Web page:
Wednesday, July 23, 2008

Crash Course

I got a new computer a few months ago that is just shy of nuclear powered. It runs a 64-bit version of Windows XP to take advantage of its multi-many gigabytes of RAM. I don't know the technical stuff. I just know that between all that memory and the quad core processors (I think there are two of them), all the computer's programs run lightning fast.

The ones that are compatible with XP64, anyway. That's my problem. Few of my existing programs play nice with XP64 and I'm having to find either updates, workarounds or, in some especially unfortunate cases, replacements for my programs.

It took forever to diagnose the problem with my new sound card. I knew it was operator error, I just didn't know where I was erring. Once I learned how to make simple recordings again the next problem was that my Guitar Port software that enables me to replicate many different electric guitar sounds right in my computer didn't work any more. I couldn't find any updates until I discovered that I had to download an entirely new program called Gear Box.

Now I can play and record guitars again. Yay! Here is my latest effort:

Crash Course
The hurdle looming now is getting a new MIDI sequencing program. That lets me record music from my synthesizer and fix it up later. I can make the playing more precise; I can speed it up; I can even change the key of the song. My old sequencer was a Windows 3.1 program called Midisoft Recording Session I had originally installed on my first Windows 95 machine.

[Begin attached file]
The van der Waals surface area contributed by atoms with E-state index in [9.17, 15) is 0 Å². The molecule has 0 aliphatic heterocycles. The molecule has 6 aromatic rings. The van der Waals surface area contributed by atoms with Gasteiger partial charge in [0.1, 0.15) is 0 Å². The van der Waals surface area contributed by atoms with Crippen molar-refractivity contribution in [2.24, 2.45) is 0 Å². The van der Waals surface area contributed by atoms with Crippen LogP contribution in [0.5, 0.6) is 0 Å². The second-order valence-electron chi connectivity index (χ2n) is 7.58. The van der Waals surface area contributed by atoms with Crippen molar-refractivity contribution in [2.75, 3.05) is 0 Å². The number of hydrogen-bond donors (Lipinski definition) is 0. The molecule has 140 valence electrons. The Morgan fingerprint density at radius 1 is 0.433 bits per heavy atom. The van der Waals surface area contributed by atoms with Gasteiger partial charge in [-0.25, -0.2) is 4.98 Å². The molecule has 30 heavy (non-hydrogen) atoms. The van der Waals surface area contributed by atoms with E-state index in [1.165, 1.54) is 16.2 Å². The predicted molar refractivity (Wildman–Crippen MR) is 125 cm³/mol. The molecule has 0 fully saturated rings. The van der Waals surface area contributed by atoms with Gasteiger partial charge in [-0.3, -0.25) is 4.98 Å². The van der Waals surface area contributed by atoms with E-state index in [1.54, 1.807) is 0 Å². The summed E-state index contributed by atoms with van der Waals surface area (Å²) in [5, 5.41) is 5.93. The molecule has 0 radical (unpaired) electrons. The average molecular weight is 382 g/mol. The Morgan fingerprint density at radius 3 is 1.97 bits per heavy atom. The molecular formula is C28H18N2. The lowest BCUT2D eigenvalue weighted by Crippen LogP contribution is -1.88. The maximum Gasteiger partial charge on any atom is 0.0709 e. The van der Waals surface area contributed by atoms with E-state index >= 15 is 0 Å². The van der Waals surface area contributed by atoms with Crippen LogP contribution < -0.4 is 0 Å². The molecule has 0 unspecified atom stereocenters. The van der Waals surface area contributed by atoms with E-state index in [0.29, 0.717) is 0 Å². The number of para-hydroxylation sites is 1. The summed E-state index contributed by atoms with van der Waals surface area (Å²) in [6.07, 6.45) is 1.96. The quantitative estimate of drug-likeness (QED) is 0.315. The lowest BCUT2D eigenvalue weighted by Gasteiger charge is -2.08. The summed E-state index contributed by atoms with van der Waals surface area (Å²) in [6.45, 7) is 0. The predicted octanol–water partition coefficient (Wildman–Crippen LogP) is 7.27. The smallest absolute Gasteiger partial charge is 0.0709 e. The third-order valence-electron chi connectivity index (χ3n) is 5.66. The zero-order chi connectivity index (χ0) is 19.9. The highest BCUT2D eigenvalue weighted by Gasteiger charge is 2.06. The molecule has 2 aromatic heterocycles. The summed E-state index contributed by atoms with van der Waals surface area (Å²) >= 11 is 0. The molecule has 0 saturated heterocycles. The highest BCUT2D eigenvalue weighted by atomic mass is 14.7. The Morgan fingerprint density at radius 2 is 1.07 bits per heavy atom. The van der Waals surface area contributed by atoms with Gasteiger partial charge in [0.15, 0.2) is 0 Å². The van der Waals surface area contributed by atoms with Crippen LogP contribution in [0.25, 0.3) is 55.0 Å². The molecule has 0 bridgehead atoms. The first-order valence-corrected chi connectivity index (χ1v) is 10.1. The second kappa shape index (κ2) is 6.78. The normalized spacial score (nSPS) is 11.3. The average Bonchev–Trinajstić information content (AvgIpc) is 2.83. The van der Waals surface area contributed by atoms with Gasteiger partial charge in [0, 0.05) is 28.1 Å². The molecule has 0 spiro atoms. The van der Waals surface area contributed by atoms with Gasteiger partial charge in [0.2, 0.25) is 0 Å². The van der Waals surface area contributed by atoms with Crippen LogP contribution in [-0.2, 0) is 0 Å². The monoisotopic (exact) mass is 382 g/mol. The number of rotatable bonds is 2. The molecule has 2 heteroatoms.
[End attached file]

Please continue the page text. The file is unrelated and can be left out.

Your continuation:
Here is the first piece I ever composed using it:

It's called "Trem" simply because it featured a synthesizer sound called "StrTrem." You can hear how the program allows me to layer sounds. None by itself is too intricate or complicated but together they create a much richer and complex arrangement.

Recording Session dutifully followed me through every new computer and new operating system with no complaint. Until now. Now when I click on it, I get a message reading something like, "This is a valid program but not on this machine."

Crash Course © 2008 John McQuiston
Trem © 1996 John McQuiston

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